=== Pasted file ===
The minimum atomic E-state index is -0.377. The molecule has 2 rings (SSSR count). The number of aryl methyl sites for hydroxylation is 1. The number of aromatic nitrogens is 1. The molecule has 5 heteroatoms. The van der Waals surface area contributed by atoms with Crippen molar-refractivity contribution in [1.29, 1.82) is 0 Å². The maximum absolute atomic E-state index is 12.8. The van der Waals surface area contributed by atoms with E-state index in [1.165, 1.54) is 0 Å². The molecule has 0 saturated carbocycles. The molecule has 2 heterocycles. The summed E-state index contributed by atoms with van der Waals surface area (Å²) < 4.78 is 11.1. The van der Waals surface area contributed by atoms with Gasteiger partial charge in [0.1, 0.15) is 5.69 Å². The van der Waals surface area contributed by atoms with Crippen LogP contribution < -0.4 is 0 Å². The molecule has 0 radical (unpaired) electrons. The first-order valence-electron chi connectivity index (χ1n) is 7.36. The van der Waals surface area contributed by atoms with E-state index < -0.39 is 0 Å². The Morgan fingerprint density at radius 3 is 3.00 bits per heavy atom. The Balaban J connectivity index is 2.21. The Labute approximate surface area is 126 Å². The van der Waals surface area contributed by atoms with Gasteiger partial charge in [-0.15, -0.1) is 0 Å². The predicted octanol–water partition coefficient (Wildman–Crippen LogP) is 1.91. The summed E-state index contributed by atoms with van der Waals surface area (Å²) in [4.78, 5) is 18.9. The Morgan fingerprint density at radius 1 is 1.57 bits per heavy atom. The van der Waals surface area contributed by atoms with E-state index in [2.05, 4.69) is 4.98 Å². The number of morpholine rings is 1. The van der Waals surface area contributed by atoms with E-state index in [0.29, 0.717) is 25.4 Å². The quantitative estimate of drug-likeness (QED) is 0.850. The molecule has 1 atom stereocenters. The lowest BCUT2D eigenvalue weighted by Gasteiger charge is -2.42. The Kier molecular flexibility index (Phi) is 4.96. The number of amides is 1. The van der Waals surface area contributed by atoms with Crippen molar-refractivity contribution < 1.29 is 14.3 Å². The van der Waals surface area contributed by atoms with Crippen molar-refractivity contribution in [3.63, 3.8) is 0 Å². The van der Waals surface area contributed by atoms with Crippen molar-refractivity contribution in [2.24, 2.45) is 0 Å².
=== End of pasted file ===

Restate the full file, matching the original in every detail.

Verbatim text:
The minimum atomic E-state index is -0.377. The molecule has 2 rings (SSSR count). The number of aryl methyl sites for hydroxylation is 1. The number of aromatic nitrogens is 1. The molecule has 5 heteroatoms. The van der Waals surface area contributed by atoms with Crippen molar-refractivity contribution in [1.29, 1.82) is 0 Å². The maximum absolute atomic E-state index is 12.8. The van der Waals surface area contributed by atoms with E-state index in [1.165, 1.54) is 0 Å². The molecule has 0 saturated carbocycles. The molecule has 2 heterocycles. The summed E-state index contributed by atoms with van der Waals surface area (Å²) < 4.78 is 11.1. The van der Waals surface area contributed by atoms with Gasteiger partial charge in [0.1, 0.15) is 5.69 Å². The van der Waals surface area contributed by atoms with Crippen LogP contribution < -0.4 is 0 Å². The molecule has 0 radical (unpaired) electrons. The first-order valence-electron chi connectivity index (χ1n) is 7.36. The van der Waals surface area contributed by atoms with E-state index < -0.39 is 0 Å². The Morgan fingerprint density at radius 3 is 3.00 bits per heavy atom. The Balaban J connectivity index is 2.21. The Labute approximate surface area is 126 Å². The van der Waals surface area contributed by atoms with Gasteiger partial charge in [-0.15, -0.1) is 0 Å². The predicted octanol–water partition coefficient (Wildman–Crippen LogP) is 1.91. The summed E-state index contributed by atoms with van der Waals surface area (Å²) in [4.78, 5) is 18.9. The Morgan fingerprint density at radius 1 is 1.57 bits per heavy atom. The van der Waals surface area contributed by atoms with E-state index in [2.05, 4.69) is 4.98 Å². The number of morpholine rings is 1. The van der Waals surface area contributed by atoms with E-state index in [0.29, 0.717) is 25.4 Å². The quantitative estimate of drug-likeness (QED) is 0.850. The molecule has 1 atom stereocenters. The lowest BCUT2D eigenvalue weighted by Gasteiger charge is -2.42. The Kier molecular flexibility index (Phi) is 4.96. The number of amides is 1. The van der Waals surface area contributed by atoms with Crippen molar-refractivity contribution < 1.29 is 14.3 Å². The van der Waals surface area contributed by atoms with Crippen molar-refractivity contribution in [3.63, 3.8) is 0 Å². The van der Waals surface area contributed by atoms with Crippen molar-refractivity contribution in [2.24, 2.45) is 0 Å².